For centuries scientists have been pondering and exploring how one symmetric cell can divide, differentiate and eventually develop into a highly organised and functioning organism. During early development, when an egg or embryo is first being organised, many signals are expressed in a highly controlled manner. One common way an egg (or any cell) can control signal production is through the regulation of RNA — the intermediate between genetic information stored in DNA and proteins (or signals) that carry out functions in the cell.
Of the many key steps required in this amazing process of animal development, my lab is especially interested in localised translation of RNA and egg activation. To further understand these two key steps, we use the fruit fly (Drosophila) as a model system. Nowhere is localised translation of RNA more apparent than in the patterning of the fruit fly body axis, where loss of control of translation leads to dramatic mutant phenotypes. Failure to control localised translation is implicated in a number of human diseases, including Fragile X Syndrome, schizophrenia, spinal muscular atrophy and cancer.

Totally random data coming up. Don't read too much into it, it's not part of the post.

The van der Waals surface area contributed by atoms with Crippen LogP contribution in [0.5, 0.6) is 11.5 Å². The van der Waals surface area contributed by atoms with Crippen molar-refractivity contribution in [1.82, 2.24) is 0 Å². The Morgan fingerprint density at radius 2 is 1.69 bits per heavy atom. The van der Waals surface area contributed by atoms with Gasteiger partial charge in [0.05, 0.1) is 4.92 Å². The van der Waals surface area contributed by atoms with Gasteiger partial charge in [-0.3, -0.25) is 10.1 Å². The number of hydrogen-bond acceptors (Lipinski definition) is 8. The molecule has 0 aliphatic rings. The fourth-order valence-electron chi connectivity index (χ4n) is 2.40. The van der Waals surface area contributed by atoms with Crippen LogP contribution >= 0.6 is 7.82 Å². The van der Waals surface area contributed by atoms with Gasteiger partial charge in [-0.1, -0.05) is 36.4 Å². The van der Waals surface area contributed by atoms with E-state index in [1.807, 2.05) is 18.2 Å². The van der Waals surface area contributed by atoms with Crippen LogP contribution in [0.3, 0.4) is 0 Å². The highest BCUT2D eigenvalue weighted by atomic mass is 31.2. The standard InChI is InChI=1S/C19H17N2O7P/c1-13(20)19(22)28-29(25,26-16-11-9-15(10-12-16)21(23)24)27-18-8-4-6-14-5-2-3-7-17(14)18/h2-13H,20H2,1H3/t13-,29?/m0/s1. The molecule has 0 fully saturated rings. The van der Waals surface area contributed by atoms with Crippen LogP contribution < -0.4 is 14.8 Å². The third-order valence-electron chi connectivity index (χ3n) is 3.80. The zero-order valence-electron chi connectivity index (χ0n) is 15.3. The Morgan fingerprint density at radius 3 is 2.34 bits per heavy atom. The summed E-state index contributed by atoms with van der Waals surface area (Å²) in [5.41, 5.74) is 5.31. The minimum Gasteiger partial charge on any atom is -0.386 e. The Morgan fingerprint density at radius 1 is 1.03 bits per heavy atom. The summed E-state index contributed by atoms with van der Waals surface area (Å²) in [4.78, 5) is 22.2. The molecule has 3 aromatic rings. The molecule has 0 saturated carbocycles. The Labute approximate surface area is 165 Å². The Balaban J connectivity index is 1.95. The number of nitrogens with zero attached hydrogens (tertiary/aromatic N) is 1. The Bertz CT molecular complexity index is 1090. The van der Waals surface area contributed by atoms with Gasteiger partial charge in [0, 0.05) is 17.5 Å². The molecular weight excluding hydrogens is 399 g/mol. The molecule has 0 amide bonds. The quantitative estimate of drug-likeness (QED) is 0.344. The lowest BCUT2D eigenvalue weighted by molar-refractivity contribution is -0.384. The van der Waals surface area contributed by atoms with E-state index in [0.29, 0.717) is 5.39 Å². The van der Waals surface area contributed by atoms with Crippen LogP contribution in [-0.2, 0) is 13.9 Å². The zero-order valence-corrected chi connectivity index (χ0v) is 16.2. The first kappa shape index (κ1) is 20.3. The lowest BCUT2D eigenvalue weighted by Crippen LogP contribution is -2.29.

Egg activation is an equally important step for animal development. This universal event results in key cellular changes, including localised translation, that lead to embryogenesis. Since many of the factors we are testing in fruit flies are conserved in vertebrates and mammals, our work has important implications beyond insect biology and will help to inform future human medical treatments.